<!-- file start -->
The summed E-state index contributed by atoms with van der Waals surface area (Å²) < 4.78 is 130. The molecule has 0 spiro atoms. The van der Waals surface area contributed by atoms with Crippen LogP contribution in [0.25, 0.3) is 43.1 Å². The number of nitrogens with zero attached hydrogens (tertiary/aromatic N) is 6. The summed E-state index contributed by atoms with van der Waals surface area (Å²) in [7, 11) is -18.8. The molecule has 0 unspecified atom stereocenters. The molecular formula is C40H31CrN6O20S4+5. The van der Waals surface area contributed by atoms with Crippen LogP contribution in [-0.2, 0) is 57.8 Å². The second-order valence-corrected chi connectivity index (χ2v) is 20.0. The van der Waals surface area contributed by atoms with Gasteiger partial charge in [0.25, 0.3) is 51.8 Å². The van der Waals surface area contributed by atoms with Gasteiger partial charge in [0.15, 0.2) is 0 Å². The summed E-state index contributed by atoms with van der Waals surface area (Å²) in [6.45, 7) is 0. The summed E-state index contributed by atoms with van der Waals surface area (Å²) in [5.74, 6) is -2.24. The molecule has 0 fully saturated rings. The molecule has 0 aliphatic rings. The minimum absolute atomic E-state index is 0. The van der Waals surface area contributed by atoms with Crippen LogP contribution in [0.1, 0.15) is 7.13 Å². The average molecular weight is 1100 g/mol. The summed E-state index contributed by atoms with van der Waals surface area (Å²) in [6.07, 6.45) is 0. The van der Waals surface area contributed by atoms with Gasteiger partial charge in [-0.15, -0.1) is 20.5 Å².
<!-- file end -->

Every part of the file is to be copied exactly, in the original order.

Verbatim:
The summed E-state index contributed by atoms with van der Waals surface area (Å²) < 4.78 is 130. The molecule has 0 spiro atoms. The van der Waals surface area contributed by atoms with Crippen LogP contribution in [0.25, 0.3) is 43.1 Å². The number of nitrogens with zero attached hydrogens (tertiary/aromatic N) is 6. The summed E-state index contributed by atoms with van der Waals surface area (Å²) in [7, 11) is -18.8. The molecule has 0 unspecified atom stereocenters. The molecular formula is C40H31CrN6O20S4+5. The van der Waals surface area contributed by atoms with Crippen LogP contribution in [-0.2, 0) is 57.8 Å². The second-order valence-corrected chi connectivity index (χ2v) is 20.0. The van der Waals surface area contributed by atoms with Gasteiger partial charge in [0.25, 0.3) is 51.8 Å². The van der Waals surface area contributed by atoms with Gasteiger partial charge in [0.15, 0.2) is 0 Å². The summed E-state index contributed by atoms with van der Waals surface area (Å²) in [6.45, 7) is 0. The summed E-state index contributed by atoms with van der Waals surface area (Å²) in [5.74, 6) is -2.24. The molecule has 0 fully saturated rings. The molecule has 0 aliphatic rings. The minimum absolute atomic E-state index is 0. The van der Waals surface area contributed by atoms with Crippen LogP contribution in [0.1, 0.15) is 7.13 Å². The average molecular weight is 1100 g/mol. The summed E-state index contributed by atoms with van der Waals surface area (Å²) in [6.07, 6.45) is 0. The van der Waals surface area contributed by atoms with Gasteiger partial charge in [-0.15, -0.1) is 20.5 Å².